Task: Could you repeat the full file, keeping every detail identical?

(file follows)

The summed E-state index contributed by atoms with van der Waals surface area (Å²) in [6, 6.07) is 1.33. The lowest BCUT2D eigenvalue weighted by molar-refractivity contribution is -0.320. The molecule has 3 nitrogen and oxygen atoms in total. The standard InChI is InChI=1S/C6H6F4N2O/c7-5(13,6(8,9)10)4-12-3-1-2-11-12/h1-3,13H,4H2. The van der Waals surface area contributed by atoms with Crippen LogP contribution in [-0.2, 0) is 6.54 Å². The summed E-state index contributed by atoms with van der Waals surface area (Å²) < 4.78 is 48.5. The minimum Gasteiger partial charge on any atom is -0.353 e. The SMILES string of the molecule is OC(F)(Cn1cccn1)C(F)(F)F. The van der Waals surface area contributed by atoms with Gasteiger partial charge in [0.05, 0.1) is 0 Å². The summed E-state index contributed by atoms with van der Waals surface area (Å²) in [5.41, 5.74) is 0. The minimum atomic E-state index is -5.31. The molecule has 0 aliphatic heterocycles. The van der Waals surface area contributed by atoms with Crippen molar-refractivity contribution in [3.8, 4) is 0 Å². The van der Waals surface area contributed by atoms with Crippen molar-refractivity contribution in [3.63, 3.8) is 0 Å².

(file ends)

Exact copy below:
The summed E-state index contributed by atoms with van der Waals surface area (Å²) in [6, 6.07) is 1.33. The lowest BCUT2D eigenvalue weighted by molar-refractivity contribution is -0.320. The molecule has 3 nitrogen and oxygen atoms in total. The standard InChI is InChI=1S/C6H6F4N2O/c7-5(13,6(8,9)10)4-12-3-1-2-11-12/h1-3,13H,4H2. The van der Waals surface area contributed by atoms with Crippen LogP contribution in [-0.2, 0) is 6.54 Å². The summed E-state index contributed by atoms with van der Waals surface area (Å²) < 4.78 is 48.5. The minimum Gasteiger partial charge on any atom is -0.353 e. The SMILES string of the molecule is OC(F)(Cn1cccn1)C(F)(F)F. The van der Waals surface area contributed by atoms with Gasteiger partial charge in [0.05, 0.1) is 0 Å². The summed E-state index contributed by atoms with van der Waals surface area (Å²) in [5.41, 5.74) is 0. The minimum atomic E-state index is -5.31. The molecule has 0 aliphatic heterocycles. The van der Waals surface area contributed by atoms with Crippen molar-refractivity contribution in [3.8, 4) is 0 Å². The van der Waals surface area contributed by atoms with Crippen molar-refractivity contribution in [3.63, 3.8) is 0 Å².